The meningococcal vaccine protects you from four types of bacteria that cause meningococcal disease. This illness can cause meningitis, an infection of the lining around the brain or spinal cord. It can also cause a blood infection (meningococcal bacteremia), pneumonia, and other problems. Ten percent to 15% of people who are infected with the disease die from it, even if they were treated with antibiotics. As many as 20% of those who survive may have lasting problems such as hearing loss, brain damage, seizures, or loss of limbs.
Because teens and young adults are at increased risk for meningitis, all adolescents should be vaccinated against meningitis.
For adults at risk, the vaccine is important.
You can catch meningococcal infection through close contact with someone who has the bacteria in their throat or nose. Early symptoms of both meningitis and blood infection can be confused with the flu or a cold, but symptoms can rapidly become more severe and may include:
Which adults should receive the meningococcal vaccine?
The CDC recommends you get the vaccine if you are an adult and:
- Are living in a dorm as a student
- Work with meningococcal bacteria in a lab
- Are in the military
- Are traveling to or living in a country where meningococcal disease is common, such as in certain parts of Africa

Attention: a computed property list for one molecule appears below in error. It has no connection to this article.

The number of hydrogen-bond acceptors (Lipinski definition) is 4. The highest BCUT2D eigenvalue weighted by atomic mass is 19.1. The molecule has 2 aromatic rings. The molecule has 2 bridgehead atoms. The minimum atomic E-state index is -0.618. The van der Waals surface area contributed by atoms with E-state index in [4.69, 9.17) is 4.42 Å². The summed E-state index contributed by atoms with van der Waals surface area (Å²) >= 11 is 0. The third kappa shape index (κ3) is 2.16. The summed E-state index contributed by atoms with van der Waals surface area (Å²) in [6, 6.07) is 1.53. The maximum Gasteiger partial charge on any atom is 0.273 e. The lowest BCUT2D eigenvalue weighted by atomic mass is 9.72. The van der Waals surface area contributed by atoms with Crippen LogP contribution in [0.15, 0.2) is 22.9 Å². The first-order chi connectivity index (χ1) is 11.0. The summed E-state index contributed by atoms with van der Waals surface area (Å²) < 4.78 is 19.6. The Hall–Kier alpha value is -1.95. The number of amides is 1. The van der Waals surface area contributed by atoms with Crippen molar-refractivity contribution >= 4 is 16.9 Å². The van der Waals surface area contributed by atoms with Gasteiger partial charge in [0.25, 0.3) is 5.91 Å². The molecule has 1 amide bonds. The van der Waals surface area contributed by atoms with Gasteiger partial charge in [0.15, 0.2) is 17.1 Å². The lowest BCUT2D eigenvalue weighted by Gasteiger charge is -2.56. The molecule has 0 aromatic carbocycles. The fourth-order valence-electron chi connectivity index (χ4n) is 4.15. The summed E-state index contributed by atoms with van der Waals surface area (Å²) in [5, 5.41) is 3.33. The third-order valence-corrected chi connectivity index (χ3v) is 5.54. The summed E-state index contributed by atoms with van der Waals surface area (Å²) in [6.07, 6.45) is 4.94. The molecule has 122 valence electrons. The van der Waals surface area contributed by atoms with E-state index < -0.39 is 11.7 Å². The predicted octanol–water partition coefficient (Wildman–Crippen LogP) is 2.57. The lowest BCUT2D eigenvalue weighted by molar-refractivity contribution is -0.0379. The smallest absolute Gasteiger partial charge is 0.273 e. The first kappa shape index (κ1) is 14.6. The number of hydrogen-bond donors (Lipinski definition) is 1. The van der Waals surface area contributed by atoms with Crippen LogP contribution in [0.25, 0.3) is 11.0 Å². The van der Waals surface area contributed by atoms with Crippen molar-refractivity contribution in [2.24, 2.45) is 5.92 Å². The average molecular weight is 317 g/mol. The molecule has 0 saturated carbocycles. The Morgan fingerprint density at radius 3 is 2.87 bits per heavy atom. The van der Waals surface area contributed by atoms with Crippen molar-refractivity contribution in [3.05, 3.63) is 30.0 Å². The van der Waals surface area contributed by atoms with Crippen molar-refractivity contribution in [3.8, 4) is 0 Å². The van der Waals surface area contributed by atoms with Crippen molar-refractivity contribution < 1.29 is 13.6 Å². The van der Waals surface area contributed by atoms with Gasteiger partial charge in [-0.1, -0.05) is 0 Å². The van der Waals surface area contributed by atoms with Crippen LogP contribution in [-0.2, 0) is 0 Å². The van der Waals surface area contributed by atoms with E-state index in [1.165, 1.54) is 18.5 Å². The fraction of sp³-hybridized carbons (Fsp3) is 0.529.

- Have a damaged spleen, or it's been removed
- Have an immune system disorder called terminal complement deficiency
- Are taking eculizumab (Soliris)
- May have been exposed to meningitis during an outbreak
- Have HIV
Are there any adults who should not get the meningococcal vaccine?
You shouldn't get either type of meningococcal vaccine if you:
- Are moderately or seriously ill; wait until you recover.
- Have had a serious allergic reaction (called anaphylaxis) to a previous dose
- Had a severe reaction to any part of the vaccine
If you are pregnant or have other concerns, ask your doctor which meningitis vaccine is right for you.
How and when should you receive the meningococcal vaccine?
In most cases, adults only need one dose. But if you remain at risk, you may need a booster.
Some adults may need another type of meningitis vaccine, the serogroup B meningococcal vaccine, if they are exposed to this virus through work or travel or if they have a damaged or missing spleen, or certain immune system disorders.
Are there any dangers or side effects associated with the meningococcal vaccine?
The vaccine can’t cause meningococcal disease.
If you have a reaction to the meningococcal shot, it will most likely be mild. Side effects may include:
- Mild pain and redness at the injection site
- Slight fever
In rare cases, a meningococcal vaccine may cause a severe allergic reaction. Signs of this include:
- Hoarseness, wheezing, trouble breathing, or swallowing
- Hives, itching, skin warmth, or redness
- Stomach cramps, diarrhea, or vomiting
- Anxiety or headache
- Weakness, dizziness, lightheadedness, or loss of consciousness
If you have any signs of a severe reaction:
- Call 911 or go to the emergency room immediately.
- Describe when you had the vaccine and what happened.
- Have a health care professional report the reaction.